By this action the plaintiff sought to invalidate a levy on an execution made by a deputy sheriff of Norfolk County (one of the defendants here). The plaintiff's principal contention is that the levy did not comply with the provisions of G. L. c. 236, Section 4, in that the memorandum accompanying the filing of the execution did not specifically state that the "execution [was] in his hands for the purposes of taking the land of the defendant." The facts are stipulated, and the case comes to us by way of a report pursuant to Mass.R.Civ.P. 64, 365 Mass. 831 (1974), and G. L. c. 231, Section 111.
The test in these circumstances is whether the officer complied "with all the substantial requisites of [G. L. c. 236, Section 4]." Wellington v. Gale,
13 Mass. 483 , 489 (1816). There was such compliance in this instance. The omission of the phrase "in his hands" is innocuous. That phrase does not provide such pertinent information as is necessary to attain the level of a "substantial requisite[ ] of [the] statute." Id. See also 30 Am. Jur. 2d, Executions Sections 235, 245 (1967). Moreover, the plaintiff has made no showing how it was prejudiced as a result of that omission. Cf. Bertonazzi v. Mechanics Natl. Bank, 379 Mass. 920 (1980).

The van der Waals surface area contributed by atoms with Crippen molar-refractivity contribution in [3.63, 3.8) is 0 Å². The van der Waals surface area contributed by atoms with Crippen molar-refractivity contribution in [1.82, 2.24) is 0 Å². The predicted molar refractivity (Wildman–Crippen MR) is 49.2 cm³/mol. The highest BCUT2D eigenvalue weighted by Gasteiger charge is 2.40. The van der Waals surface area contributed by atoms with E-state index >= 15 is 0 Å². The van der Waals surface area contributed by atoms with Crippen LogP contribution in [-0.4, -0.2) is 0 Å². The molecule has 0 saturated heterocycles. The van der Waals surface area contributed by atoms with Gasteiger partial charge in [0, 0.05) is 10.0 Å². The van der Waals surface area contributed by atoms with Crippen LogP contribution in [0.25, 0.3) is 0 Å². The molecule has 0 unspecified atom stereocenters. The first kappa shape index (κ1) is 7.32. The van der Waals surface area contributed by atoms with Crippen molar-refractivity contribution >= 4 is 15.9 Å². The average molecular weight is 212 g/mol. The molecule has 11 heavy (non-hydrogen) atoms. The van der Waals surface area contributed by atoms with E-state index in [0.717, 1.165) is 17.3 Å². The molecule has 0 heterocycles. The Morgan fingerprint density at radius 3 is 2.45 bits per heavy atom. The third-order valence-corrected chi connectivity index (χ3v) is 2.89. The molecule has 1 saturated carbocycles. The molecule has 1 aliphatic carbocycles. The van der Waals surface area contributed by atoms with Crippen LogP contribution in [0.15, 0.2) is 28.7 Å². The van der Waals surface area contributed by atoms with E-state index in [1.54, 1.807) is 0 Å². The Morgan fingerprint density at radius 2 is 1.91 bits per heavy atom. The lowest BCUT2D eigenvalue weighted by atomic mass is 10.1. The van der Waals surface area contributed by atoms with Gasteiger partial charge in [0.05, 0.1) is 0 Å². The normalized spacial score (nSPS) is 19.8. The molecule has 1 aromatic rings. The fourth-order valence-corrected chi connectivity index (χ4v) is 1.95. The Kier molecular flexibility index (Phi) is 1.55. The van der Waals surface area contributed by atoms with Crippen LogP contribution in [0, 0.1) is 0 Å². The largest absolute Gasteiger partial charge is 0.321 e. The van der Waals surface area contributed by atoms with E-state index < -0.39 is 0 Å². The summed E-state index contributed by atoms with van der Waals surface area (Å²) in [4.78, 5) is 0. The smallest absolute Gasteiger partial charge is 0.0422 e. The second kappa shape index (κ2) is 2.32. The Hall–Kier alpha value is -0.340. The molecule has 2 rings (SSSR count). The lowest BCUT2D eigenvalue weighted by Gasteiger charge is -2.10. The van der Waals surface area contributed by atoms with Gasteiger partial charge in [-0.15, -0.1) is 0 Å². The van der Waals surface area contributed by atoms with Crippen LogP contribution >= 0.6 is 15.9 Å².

The plaintiff's reliance on Horn v. Hitchcock, 332 Mass. 643 (1955), is misplaced. The defect in the levy in Horn was substantial because the officer had failed to deposit an attested copy of the execution in the proper registry of deeds within the period prescribed by statute. There, the court concluded that because the levy was made on the wrong parcel the lien on the lot in question "ha[d] been lost." Id. at 645.
All the cases relied on by the plaintiff examining compliance with G. L. c. 236, Section 4, either concern a deficiency in a "material circumstance" (Williams v. Amory, 14 Mass. 20 , 30 ), or focus on those aspects of the statute which are "essential" (Wellington v. Gale, supra at 488), or "substantial[ly]" related (id. at 489) to the requirement of notice of levy. See id. at 488 (notice of time and place of sale not given as required by statute); Williams v. Amory, 14 Mass. at 29 (levy defective, as sheriff's return failed to show that appraisers were properly qualified); Parker v. Abbott, 130 Mass. 25 , 27 (1880, levy defective, in that the debtor was not served in person as prescribed by relevant statute); Rand v. Cutler, 155 Mass. 451 , 452 (1892, levy void, as it failed to show the time of giving the first notice pursuant to relevant statutory provisions).
Judgment is to be entered declaring that the levy here in question was valid and is to be given effect. A suitable order is to be framed and entered in the Superior Court consistent with this opinion. All restraining orders, injunctions and stays are to be dissolved. The defendants are to have costs in the Superior Court and costs of this review.